I had a hunch that Taiwan would be a good country for cycling in, and I’m glad to say that I was right – I did an end-to-end ride with my friend Rob (whose own insights can be found here), from Taipei up to the northernmost point, down the east coast to the southernmost point, and on to the suburbs of Kaohsiung, and it went very well. The key to our cunning plan was that Giant, Taiwan’s largest bike manufacturer, has a very affordable (at £100 for 15 days; see the Taiwan in Cycles blog) rental programme that allowed us to collect bikes at one end of the country and drop them off at the other end, rather than having to schlepp them back by train (possible, but quite a hassle – see Taiwan In Cycles and the Taiwan Railway Administration). The Giant bikes were fine apart from the lack of mudguards (mine had an aluminium frame, Rob got upgraded to carbon fibre) but their panniers were terrible – too small, and the clips on all four of ours broke – bring your own, or bring bungee cords to lash them on top of the rack.
There are plenty of cyclists in Taiwan, both local utility riders and lycra-clad road-riders – but there are far more scooter-riders. By and large, road conditions are excellent for cycling, with virtually no potholes, and many main roads in the north seemingly reduced from two traffic lanes each way to one and a wide shoulder-cum-scooter/bike lane (there are far more scooters than bikes in Taiwan) – but beware the drivers who park right across the shoulder, and often pull in and out with a blithe disregard for cyclists – they probably assume that cyclists all pootle along at 10km/h and are happy to wait, and are not aware of hard-riding touring cyclists who are moving twice as fast and assume they do have priority. There’s also a lot of undertaking – it seems entirely normal to use the shoulder to overtake on the inside. And in any case when you reach a hill, generally the shoulder ends instantly and you’ll find yourself having to concentrate on holding your line between vehicles fairly close to your left and a concrete drain (as often as not) to your right. But we never felt that drivers didn’t respect us or felt we shouldn’t be there. And we also liked the way that all footways and pavements (sidewalks) were open for cycling (with priority for pedestrians), and again everyone got on fine and there was never any sense that we weren’t wanted there (but we are very polite and considerate cyclists, of course…).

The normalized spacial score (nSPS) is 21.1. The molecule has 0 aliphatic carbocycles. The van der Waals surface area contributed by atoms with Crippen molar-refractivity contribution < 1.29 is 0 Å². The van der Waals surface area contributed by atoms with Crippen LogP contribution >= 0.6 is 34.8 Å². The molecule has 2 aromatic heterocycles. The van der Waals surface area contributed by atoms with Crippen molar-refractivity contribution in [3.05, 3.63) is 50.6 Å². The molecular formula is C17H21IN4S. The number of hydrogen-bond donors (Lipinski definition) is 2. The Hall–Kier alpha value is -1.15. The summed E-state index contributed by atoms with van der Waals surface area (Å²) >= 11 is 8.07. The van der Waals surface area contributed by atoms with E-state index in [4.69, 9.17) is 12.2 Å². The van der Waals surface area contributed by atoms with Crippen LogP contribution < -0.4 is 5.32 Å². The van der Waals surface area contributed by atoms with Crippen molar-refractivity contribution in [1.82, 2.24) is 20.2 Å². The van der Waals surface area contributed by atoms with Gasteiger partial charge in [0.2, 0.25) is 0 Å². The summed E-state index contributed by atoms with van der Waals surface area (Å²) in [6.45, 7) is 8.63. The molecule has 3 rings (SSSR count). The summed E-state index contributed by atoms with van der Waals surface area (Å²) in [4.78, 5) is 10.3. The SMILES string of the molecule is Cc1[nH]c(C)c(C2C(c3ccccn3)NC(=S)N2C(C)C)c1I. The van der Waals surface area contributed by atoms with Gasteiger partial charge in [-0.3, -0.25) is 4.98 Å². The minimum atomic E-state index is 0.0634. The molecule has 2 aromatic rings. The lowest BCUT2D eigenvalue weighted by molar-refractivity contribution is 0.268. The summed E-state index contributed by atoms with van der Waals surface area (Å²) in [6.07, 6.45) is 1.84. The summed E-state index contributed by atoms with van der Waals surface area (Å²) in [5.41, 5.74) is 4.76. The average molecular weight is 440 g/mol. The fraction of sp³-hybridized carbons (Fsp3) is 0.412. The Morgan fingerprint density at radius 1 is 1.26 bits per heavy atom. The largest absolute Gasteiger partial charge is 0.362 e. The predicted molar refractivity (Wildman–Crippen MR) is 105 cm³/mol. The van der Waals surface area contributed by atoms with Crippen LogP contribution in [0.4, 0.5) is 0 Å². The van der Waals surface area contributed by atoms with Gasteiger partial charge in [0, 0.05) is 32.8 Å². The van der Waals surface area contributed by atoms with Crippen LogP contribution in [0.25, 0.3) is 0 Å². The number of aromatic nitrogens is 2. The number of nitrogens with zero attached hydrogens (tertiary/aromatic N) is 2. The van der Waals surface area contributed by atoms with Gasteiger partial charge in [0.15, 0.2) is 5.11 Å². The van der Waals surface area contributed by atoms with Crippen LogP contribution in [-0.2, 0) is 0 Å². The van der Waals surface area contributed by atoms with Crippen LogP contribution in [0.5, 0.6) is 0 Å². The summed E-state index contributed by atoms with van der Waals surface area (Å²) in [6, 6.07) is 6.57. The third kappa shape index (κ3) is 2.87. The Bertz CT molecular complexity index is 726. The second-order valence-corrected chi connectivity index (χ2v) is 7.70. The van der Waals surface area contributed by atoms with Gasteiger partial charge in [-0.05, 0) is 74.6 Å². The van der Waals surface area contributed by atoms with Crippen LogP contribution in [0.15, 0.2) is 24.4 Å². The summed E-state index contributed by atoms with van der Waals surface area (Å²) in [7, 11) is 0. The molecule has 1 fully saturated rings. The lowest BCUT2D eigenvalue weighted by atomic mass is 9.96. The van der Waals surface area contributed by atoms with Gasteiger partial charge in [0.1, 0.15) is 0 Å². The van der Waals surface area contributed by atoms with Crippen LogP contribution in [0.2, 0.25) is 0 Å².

There are plenty of routes marked for touring cyclists, and by and large they follow the main roads (with their wide shoulders), rather than seeking out quiet parallel lanes. These also have ‘cycle rest stops’ signposted every 10 or 20 kilometres, which often turn out to be a police station where there’ll be a few tools and maybe a stirrup pump, and some police officers who probably won’t speak English but will be delighted to help. You’ll also find a steady succession of 7-Elevens and similar shops (FamilyMart, OK-Mart) that provide snacks and hot drinks, and usually toilets and ATMs. There are plenty of Latin-script (‘English’) roadsigns, but be aware that there are two (at least) different transliteration schemes in use. Also, be aware that marked distances are to the township limit, from where it can easily be 10 or 15km more to the centre of the actual town. On tourist maps north is often not at the top, and the ‘You Are Here’ marker is usually wrong.
We were doing an End-to-End, so we started from Taipei along the excellent riverside paths (outside the massive flood defences) and rode along the coast to the northernmost point, Cape Fugui, and on to Keelung for our first overnight. From there it was just a matter of keeping the sea on our left as we rode down the east coast (apart from when we cut through the abandoned Caoling railway tunnel). A week later we were at the southernmost point at Eluanbi and then rode to the outer suburbs of Kaohsiung where we were able to put our bikes on a local train. In fact if we did it again we’d ride along the Eastern Rift Valley rather than the coast between Hualien and Taitung, but there’s no avoiding the Su-Hua Highway, to the north between Su’ao and Hualien. This runs below some huge cliffs that are very prone to landslides and is narrow and busy with tour buses (all heading north, to be nearer the sea) and gravel trucks. In addition the first half of the Su-Hua includes two fairly long climbs and one shorter one, while the second half includes various tunnels in which cycling appears to be banned, despite this being a national cycle route. In fact the No Cycling signs are to forbid cycling on the narrow and obstructed footway in the tunnel (actually a drain cover).
In any case I recommend bringing an extra tail-light for the tunnels – make sure that you can attach it to your luggage (as the one on your seatpost may well be obscured).
We booked accommodation in advance (about £10 per person) due to Chinese New Year, but at other times you could just busk it – there are plenty of options, and apparently you can go to a police station and ask for help finding a bed for the night. We were always able to store our bikes safely under cover. We found the ‘winter’ weather just fine for cycling, and I even got a bit of sunburn one day. The wettest time is April and May, but it can rain in the north at any time of year, whereas the south is tropical and can be very hot. Typhoons occur between June and October and would be a serious impediment to cycling.
And what of the cyclist’s worst enemy? I don’t mean the wind, but dogs. Taiwanese dogs are all scrupulously polite, just like the people, and caused us no trouble at all, even though there clearly are feral populations here and there.